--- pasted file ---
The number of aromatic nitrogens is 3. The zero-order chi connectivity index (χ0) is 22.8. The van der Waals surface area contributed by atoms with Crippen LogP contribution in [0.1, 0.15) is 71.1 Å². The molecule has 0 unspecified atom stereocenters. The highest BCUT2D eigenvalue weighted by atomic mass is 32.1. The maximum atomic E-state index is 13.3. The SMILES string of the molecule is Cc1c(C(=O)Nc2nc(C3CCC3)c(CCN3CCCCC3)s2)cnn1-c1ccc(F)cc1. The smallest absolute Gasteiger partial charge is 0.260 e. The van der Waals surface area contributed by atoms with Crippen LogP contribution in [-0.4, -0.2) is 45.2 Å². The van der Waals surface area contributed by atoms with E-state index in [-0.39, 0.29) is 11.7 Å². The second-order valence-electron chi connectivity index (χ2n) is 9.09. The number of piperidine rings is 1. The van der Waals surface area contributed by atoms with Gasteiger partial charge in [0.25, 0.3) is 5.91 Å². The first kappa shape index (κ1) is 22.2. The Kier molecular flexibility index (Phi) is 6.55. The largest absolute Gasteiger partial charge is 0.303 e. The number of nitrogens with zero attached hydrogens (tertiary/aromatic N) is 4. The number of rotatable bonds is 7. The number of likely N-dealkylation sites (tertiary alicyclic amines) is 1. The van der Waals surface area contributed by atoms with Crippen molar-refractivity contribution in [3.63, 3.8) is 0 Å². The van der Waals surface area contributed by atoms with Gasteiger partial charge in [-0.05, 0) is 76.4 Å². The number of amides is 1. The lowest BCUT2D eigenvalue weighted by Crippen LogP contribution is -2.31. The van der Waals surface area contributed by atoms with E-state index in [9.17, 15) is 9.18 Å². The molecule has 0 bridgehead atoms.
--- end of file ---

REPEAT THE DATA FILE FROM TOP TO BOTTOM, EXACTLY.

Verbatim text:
The number of aromatic nitrogens is 3. The zero-order chi connectivity index (χ0) is 22.8. The van der Waals surface area contributed by atoms with Crippen LogP contribution in [0.1, 0.15) is 71.1 Å². The molecule has 0 unspecified atom stereocenters. The highest BCUT2D eigenvalue weighted by atomic mass is 32.1. The maximum atomic E-state index is 13.3. The SMILES string of the molecule is Cc1c(C(=O)Nc2nc(C3CCC3)c(CCN3CCCCC3)s2)cnn1-c1ccc(F)cc1. The smallest absolute Gasteiger partial charge is 0.260 e. The van der Waals surface area contributed by atoms with Crippen LogP contribution in [-0.4, -0.2) is 45.2 Å². The van der Waals surface area contributed by atoms with E-state index in [-0.39, 0.29) is 11.7 Å². The second-order valence-electron chi connectivity index (χ2n) is 9.09. The number of piperidine rings is 1. The van der Waals surface area contributed by atoms with Gasteiger partial charge in [0.25, 0.3) is 5.91 Å². The first kappa shape index (κ1) is 22.2. The Kier molecular flexibility index (Phi) is 6.55. The largest absolute Gasteiger partial charge is 0.303 e. The number of nitrogens with zero attached hydrogens (tertiary/aromatic N) is 4. The number of rotatable bonds is 7. The number of likely N-dealkylation sites (tertiary alicyclic amines) is 1. The van der Waals surface area contributed by atoms with Crippen molar-refractivity contribution in [3.63, 3.8) is 0 Å². The van der Waals surface area contributed by atoms with Gasteiger partial charge in [-0.05, 0) is 76.4 Å². The number of amides is 1. The lowest BCUT2D eigenvalue weighted by Crippen LogP contribution is -2.31. The van der Waals surface area contributed by atoms with E-state index in [9.17, 15) is 9.18 Å². The molecule has 0 bridgehead atoms.